Nonetheless, Zaki says his team’s findings also suggest how we can override our altruistic instincts. Sometimes we have to make decisions not to be nice, he says, even though it’s painful to do so. Indeed, some situations might require us to temper our propensity for kindness, such as when our job involves inflicting harm on another—like a linebacker on a football team—or when we need to deal harshly with someone who is threatening us.
“It would be strange if we were wired to be indiscriminately kind to everyone, all the time,” says Zaki. “I think that in our nature, at a deep level, we’re more discerning than that.”
Zaki and Mitchell’s work clearly suggests that our decisions to be kind often hinge on empathy—“mentalizing” (taking someone else’s perspective) and “affective empathy” (sharing someone else’s emotions) are two different forms of it. While Zaki believes that everyone has an innate capacity for empathy, people sometimes lack the motivation to develop and engage with that capacity. His newest area of research has been exploring how to increase that motivation.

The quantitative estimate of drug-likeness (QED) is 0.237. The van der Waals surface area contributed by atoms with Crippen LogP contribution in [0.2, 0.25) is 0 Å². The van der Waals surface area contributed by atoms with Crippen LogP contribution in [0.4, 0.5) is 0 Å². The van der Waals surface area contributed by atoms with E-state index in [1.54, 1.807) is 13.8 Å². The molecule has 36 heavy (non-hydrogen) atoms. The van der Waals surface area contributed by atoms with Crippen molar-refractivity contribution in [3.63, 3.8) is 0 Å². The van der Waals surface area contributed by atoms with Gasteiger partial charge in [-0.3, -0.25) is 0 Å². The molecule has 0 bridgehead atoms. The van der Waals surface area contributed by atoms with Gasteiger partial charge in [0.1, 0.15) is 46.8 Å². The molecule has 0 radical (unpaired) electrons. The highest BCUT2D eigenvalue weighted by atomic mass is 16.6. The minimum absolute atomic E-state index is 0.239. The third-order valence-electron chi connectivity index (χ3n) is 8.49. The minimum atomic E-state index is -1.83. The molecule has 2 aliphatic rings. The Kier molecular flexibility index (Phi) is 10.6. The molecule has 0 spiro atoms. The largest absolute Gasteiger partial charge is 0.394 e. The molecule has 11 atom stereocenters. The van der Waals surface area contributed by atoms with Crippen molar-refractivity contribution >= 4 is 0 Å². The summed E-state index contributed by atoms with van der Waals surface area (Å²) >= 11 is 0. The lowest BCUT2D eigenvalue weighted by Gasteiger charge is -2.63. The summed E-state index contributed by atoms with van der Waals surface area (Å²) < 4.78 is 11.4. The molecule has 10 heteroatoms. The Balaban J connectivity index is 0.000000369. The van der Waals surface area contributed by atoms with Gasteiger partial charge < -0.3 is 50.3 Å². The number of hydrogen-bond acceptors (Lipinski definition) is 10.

In a study published last year in the Journal of Personality and Social Psychology, he and fellow Stanford researchers Carol Dweck and Karina Schumann found that people who have a “growth mindset” about empathy—meaning that they believe one’s empathy level is a skill that can be improved, rather than a fixed trait—are more willing to try to flex their empathy muscle in tough situations, such as when encountering someone with opposing political views.
“If I think that empathy is a skill, that it’s something I can work on, then maybe I’ll be more willing to do so, even when it doesn’t come naturally,” says Zaki, whose work has earned him the Association for Psychological Science’s Rising Star Award in 2013 and a prestigious CAREER award grant from the National Science Foundation in 2015.
This line of research has inspired Zaki to hope that it won’t be long before there’s an “empathy-building super pack”—a set of exercises that people can use to build up their empathic skills. If we do more to tap into our propensity for empathy, he believes we can better nurture our instinct for altruism.
“The more people understand they have a natural capacity to be kind,” he says, “the more likely they are to align their moral principles with the powerful emotions that drive our altruistic behavior.”
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About The Author
Summer Allen, Ph.D., is a science writer based in Providence, Rhode Island. Jill Suttie, Psy.D., is Greater Good‘s book review editor and a frequent contributor to the magazine. Their article was produced through a partnership between the GGSC and the John Templeton Foundation.